Dismiss Notice
Join Physics Forums Today!
The friendliest, high quality science and math community on the planet! Everyone who loves science is here!

Homework Help: Differentiation of Trig Functions

  1. Feb 22, 2006 #1

    Hootenanny

    User Avatar
    Staff Emeritus
    Science Advisor
    Gold Member

    The question is as follows:
    Find [tex] \frac{dy}{dx} \; \; \; xtanx \; \; \; dx [/tex]
    The standard differential is given in the formula book as
    [tex] f(x) = \tan kx \Rightarrow f'(x) = k\sec^2 kx [/tex]
    Therefore, I got:
    [tex] \frac{dy}{dx} = x \sec^2 x [/tex]
    However, the answer given is
    [tex] \tan x + x \sec^2 x [/tex]
    I can't see where I've gone wrong, it seems like such a simple differential. Any help would be much appreciated.
     
    Last edited: Feb 22, 2006
  2. jcsd
  3. Feb 22, 2006 #2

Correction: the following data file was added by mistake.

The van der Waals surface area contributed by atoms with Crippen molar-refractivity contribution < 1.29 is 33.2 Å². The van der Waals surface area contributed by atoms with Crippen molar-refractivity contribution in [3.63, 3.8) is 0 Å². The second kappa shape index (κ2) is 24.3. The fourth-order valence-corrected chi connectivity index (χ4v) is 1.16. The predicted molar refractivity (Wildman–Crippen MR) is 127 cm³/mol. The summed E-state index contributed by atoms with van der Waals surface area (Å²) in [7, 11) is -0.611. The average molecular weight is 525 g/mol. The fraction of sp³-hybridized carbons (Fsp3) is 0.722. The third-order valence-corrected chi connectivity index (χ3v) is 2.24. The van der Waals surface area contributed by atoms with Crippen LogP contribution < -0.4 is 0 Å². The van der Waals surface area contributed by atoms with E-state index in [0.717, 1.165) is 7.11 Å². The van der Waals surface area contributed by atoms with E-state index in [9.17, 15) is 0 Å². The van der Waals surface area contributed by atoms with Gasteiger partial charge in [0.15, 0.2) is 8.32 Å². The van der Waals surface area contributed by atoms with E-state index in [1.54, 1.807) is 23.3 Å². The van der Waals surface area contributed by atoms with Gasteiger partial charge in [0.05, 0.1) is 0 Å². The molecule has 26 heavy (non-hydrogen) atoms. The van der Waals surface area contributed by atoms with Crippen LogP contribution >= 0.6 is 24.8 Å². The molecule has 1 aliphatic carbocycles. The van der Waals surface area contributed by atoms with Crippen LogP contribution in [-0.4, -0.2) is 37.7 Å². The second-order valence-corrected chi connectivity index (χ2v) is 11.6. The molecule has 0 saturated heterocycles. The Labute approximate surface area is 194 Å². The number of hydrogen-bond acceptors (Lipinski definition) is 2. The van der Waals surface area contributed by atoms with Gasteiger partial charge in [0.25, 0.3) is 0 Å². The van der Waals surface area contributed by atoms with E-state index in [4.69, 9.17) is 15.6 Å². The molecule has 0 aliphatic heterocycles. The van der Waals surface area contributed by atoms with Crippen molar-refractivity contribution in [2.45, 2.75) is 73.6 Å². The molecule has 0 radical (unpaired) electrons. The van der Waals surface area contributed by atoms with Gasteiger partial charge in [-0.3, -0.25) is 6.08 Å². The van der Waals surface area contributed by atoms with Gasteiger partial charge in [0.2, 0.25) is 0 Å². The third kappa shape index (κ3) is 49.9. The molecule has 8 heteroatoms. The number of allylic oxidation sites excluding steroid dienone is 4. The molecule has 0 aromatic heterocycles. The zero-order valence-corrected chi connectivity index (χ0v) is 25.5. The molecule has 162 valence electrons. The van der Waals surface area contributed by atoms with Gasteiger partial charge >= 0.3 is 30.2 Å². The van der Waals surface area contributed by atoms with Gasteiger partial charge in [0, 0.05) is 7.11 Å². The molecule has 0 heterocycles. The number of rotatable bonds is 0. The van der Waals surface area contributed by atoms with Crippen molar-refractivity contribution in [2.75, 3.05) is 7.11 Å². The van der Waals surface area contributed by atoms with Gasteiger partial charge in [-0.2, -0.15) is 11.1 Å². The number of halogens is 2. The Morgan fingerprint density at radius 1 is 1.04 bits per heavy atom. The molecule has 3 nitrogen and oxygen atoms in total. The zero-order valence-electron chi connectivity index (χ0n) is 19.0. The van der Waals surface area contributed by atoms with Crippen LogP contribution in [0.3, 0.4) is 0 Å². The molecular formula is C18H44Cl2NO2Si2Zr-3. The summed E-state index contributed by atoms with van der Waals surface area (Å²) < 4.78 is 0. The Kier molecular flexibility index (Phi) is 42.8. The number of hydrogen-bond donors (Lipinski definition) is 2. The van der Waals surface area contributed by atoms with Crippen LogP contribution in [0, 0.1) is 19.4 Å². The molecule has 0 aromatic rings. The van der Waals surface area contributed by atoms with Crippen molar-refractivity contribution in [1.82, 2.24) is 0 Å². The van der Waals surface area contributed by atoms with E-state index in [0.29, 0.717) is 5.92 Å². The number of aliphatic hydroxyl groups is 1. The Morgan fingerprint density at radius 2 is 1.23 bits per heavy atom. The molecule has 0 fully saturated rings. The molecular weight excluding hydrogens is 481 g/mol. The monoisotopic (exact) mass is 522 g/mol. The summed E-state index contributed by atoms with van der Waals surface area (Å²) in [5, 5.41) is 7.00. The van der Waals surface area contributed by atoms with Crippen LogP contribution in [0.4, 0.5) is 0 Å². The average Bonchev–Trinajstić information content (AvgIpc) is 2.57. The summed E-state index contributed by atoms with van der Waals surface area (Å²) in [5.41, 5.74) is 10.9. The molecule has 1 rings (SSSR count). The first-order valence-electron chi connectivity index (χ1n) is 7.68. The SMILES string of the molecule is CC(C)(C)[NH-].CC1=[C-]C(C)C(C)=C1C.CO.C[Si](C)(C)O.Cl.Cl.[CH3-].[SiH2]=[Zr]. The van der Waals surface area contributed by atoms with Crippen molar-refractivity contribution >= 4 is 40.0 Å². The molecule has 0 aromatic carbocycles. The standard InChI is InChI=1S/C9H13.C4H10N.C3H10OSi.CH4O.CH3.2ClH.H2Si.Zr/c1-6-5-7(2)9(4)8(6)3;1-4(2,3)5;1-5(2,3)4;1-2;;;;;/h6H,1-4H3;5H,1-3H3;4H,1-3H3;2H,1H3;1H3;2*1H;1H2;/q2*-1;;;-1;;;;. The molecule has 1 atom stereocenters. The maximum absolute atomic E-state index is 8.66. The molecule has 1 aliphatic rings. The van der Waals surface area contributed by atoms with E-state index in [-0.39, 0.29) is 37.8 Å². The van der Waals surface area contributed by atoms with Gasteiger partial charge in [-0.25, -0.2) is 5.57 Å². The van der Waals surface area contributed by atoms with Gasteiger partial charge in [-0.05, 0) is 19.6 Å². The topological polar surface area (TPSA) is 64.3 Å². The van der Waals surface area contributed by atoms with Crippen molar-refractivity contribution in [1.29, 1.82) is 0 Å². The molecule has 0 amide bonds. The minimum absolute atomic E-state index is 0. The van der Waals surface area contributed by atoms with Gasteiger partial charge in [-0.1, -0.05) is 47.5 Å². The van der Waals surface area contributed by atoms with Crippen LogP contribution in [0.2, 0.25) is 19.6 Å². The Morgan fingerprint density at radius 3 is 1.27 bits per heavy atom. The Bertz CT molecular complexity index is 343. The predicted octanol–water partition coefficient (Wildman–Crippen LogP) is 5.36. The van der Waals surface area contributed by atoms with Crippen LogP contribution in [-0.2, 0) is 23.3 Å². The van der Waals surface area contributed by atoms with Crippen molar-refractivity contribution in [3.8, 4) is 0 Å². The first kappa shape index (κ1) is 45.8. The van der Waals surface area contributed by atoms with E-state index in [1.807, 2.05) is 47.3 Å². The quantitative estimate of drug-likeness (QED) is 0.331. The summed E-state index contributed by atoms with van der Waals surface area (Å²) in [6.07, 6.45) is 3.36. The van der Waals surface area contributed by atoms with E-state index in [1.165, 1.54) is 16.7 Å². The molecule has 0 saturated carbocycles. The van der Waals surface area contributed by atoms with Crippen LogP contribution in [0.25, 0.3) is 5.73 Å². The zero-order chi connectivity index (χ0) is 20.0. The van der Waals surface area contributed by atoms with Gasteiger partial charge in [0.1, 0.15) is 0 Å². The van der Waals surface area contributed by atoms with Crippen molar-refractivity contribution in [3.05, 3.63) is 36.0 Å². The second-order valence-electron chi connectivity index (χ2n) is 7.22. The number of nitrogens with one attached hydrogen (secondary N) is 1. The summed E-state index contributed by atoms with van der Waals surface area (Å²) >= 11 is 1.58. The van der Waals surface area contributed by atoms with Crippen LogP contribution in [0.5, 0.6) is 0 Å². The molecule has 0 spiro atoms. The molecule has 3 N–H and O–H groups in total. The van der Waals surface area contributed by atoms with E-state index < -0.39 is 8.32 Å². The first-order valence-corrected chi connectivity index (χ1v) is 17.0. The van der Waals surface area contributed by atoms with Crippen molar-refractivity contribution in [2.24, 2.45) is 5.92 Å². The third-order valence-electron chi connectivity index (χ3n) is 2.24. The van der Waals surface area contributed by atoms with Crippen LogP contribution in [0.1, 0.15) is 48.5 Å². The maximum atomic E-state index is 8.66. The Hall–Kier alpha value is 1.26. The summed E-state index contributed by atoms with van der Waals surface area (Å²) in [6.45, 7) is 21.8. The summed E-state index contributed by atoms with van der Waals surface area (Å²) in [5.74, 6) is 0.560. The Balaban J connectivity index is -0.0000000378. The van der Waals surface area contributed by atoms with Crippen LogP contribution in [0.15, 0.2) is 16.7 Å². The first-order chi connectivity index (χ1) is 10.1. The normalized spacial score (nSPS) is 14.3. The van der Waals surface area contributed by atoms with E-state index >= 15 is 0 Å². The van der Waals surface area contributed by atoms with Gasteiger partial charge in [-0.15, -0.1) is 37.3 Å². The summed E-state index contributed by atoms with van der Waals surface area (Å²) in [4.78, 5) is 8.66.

Have you heard of differentiation of products? Namely,

    [tex]\frac{d}{dx}f(x)g(x)=f'(x)g(x)+f(x)g'(x)[/tex]
     
  4. Feb 22, 2006 #3
    The [itex] x [/itex] isn't a constant that can be left out when you differentiate. You need to use the product rule on the two terms [itex] x [/itex] and [itex] \tan(x) [/itex]
     
  5. Feb 22, 2006 #4
    what the book gave has k as a constant, in your problem x is not a constant. you need to use the product rule.
     
  6. Feb 22, 2006 #5

    Hootenanny

    User Avatar
    Staff Emeritus
    Science Advisor
    Gold Member

    Oh yes. I release what I've done now. Thank's.
     
Share this great discussion with others via Reddit, Google+, Twitter, or Facebook